A few years ago, in the middle of the night, with the efficiency of a fine thief or surgeon or spy, an entire platform at Tokyo’s Shibuya railway station was moved several levels underground. This wasn’t an easy feat: Think of shutting down a major terminal at LaGuardia and, overnight, opening a new one 800 feet away. Hundreds of trains every day. Millions of commuters. And then—zip—in 2013, the old Shibuya platform (a perfectly good structure, by the way) closed and the new one crackled flawlessly into instant life.
The Shibuya neighborhood sits in a valley in Tokyo. First along rivers and now along rail and subway lines, it has been central to metropolitan life for almost 200 years. And over and over again, the station there has been upgraded, nudged a bit, perfected. Just as, every 20 years along the eastern bank of the Isuzu River in central Japan, priests and townspeople gather to tear down the all-wooden Ise Jingu shrine only to reconstruct it, what happened at Shibuya Station was something more than an act of urban destruction and rebirth. It was a statement that is quintessentially Japanese: We will grasp something very good. Then demolish it. And replace it with something better. In the process we will not merely keep the essence of what has always been. We will refine it.
Why is it so important to go?
Well, in part because the country remains a thriving bastion of the unique in an age of steamrollering globalization. You’re a fool to kill time in the megabrand luxury boutiques of Tokyo, for instance, when you could be squeezing into a pair of jeans made by the obsessive-compulsive Japanese denim heads at 45rpm. There’s nothing to fear in travel to Japan, which makes the exotic so approachable. You and your kids should all go because the nation’s elegance of thought and aesthetics—the soft chime of the elevators, the near-silent sluicing of 200-mile-an-hour shinkansen trains—must be experienced by anyone who claims to know the modern world.
But why now? Because: Look at what is going on everywhere in our world. Don’t you have the sense that history is eyeing all our sacred shrines—globalization, the E.U., our sense of peace—with the eyes of those Ise Jingu priests? Much around us now seems at risk of collapse, even things that seem honestly fine. Our health, our finances, our ideas or politics. And don’t you wonder: Is it going to be okay? Japan, despite its own economic struggles, offers an answer. To know that you can demolish and improve, that the essence of what you love might even be refined by change—this is the pleasant shock embedded in the country’s finest moments. It makes travel to Japan now more than a trip. It makes it a journey.
Japan is everywhere a land of preserved, refined essences, all easily grasped by travelers attuned to nuance: Sadao Watanabe working a saxophone at midnight in a Nishi-Azabu club. The beauty of the reflected sky atop Tadao Ando’s Water Temple on Awaji Island. Those surgically clean Shibuya train platforms. These all express a deeper message about how perfecting details can reveal something profound. Japanese culture prizes this idea of a kind of instant, slippery access to something so deep that it is unchanging. Call it truth or enlightenment or nature. The Japanese call it satori: sudden comprehension. Touch the country in just the right spot and your senses will lead you somewhere your rational mind can never go. Japan, you will discover, is less a place than a vehicle.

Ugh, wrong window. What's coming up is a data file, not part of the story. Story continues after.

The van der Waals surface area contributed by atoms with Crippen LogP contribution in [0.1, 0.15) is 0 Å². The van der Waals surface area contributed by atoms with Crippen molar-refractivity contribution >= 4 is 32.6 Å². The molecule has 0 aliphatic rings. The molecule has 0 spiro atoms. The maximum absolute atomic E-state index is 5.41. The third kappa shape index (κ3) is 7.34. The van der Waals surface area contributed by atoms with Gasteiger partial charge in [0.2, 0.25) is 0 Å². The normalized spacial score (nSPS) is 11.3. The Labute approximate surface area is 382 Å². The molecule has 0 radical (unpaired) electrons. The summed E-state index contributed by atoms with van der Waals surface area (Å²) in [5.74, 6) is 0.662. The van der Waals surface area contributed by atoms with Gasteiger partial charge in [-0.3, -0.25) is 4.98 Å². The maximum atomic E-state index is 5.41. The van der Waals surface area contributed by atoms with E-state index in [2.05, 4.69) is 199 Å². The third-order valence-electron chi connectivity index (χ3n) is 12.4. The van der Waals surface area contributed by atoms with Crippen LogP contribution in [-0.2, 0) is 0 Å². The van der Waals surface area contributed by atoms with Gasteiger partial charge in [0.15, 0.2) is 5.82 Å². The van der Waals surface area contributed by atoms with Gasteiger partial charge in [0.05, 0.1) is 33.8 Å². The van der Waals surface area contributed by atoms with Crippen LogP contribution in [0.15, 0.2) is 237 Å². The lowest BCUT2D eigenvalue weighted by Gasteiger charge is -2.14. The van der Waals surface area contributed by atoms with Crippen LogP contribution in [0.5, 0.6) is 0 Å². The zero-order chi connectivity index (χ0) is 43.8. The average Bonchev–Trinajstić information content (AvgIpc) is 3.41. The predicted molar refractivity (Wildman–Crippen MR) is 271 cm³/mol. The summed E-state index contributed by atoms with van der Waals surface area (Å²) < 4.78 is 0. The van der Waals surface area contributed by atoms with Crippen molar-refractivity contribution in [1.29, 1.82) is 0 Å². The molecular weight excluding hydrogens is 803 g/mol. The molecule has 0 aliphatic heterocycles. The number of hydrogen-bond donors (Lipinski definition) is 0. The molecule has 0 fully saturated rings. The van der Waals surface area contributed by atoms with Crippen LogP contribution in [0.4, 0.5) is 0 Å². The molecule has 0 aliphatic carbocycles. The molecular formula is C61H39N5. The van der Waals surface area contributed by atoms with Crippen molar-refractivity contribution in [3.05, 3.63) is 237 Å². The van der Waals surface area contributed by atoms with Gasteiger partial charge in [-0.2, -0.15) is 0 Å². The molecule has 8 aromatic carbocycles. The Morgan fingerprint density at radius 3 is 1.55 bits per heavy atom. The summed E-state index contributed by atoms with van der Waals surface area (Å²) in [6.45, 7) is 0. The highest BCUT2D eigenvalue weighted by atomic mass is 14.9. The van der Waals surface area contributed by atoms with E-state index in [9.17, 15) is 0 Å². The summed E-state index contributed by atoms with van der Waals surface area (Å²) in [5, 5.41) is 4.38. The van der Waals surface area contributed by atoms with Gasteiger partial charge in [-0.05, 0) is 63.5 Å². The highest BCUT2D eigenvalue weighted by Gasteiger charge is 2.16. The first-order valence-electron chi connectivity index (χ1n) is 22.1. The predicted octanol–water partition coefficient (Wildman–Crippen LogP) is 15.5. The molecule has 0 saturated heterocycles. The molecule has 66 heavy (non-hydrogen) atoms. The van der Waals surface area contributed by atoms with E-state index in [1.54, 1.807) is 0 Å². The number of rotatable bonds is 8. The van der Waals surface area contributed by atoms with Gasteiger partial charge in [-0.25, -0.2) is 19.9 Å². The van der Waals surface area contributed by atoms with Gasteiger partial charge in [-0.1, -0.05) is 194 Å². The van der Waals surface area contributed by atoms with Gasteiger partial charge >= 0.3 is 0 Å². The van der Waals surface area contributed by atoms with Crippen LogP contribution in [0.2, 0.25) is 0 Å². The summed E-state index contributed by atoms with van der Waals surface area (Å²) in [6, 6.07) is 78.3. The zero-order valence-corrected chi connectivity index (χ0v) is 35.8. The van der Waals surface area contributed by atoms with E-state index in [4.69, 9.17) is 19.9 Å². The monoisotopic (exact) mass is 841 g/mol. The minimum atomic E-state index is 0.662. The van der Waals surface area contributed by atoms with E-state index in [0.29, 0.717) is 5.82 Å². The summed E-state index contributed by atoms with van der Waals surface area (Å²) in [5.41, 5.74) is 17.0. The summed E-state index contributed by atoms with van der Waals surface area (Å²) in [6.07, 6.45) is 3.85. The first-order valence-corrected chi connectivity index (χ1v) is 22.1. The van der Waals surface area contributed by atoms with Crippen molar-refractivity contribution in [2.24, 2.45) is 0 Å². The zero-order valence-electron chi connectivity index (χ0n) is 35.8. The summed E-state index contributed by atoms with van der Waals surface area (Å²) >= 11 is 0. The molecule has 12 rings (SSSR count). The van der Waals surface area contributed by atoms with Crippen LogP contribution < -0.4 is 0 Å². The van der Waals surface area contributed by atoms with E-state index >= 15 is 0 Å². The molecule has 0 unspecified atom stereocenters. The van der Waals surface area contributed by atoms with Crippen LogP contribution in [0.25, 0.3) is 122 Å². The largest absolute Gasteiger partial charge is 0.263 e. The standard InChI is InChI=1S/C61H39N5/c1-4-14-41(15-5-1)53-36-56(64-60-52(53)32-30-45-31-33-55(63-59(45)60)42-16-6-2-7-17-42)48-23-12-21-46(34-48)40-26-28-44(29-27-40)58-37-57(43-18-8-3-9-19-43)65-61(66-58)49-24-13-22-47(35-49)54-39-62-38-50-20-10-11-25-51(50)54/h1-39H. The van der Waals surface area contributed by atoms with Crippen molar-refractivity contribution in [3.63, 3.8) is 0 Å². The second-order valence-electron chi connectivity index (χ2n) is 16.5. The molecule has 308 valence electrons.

I have been going regularly to Japan for nearly two decades, spent happy years stewarding a crumbling machiya house on the Kyoto canals, have slept under the stars in every season, and I can tell you confidently: The country is an inexhaustible well of such experiences. It’s not merely that you don’t run out of things to see; it’s that there are so many ways to feel the depth of Japanese tradition. Your first trip? Well, I’d say that the faster you can plunge into daily life, the more you’ll get from the country. Wander into office buildings. Take in a concert. Drink and eat your way through the snack section at the 7-Eleven. A return visit? Slow down. Kill hours in the garden of a temple like Kyoto’s Shorenin, a place that the Japanese say can be understood only after a dozen visits. Disappear into nature in the Kiso Valley in spring or the snow-packed streets of Akita Prefecture in winter so you can hear the cricket sounds or the snow-muffled silence that informs much of Japanese art. But mostly remember that the itinerary you are making shouldn’t be a checklist of must-see spots. Rather, it is a map that leads toward a new kind of inner confidence.
The German scholar Eugen Herrigel came to Japan as a university lecturer in the 1920s. Shortly after his arrival, he found himself in a Tokyo hotel as an earthquake struck. The building swayed like bamboo in a high wind, and all around him people were running in a panic. But one man, a Japanese colleague, sat absolutely stock-still, totally calm in the midst of the creaking and chaos. He was, Herrigel later discovered, an adept of Zen—a man lit by the sense that while some things may move, even violently, certain truths underlie our lives and remain forever the same. Such an awareness is the longest-lasting gift you’ll take home from a trip to Japan (along with the incredible candies and perfect teas). The country is a charming and unforgettable reminder: The things we cherish most—love, beauty, hope—will remain unchanged in our changing world. They might even be enhanced.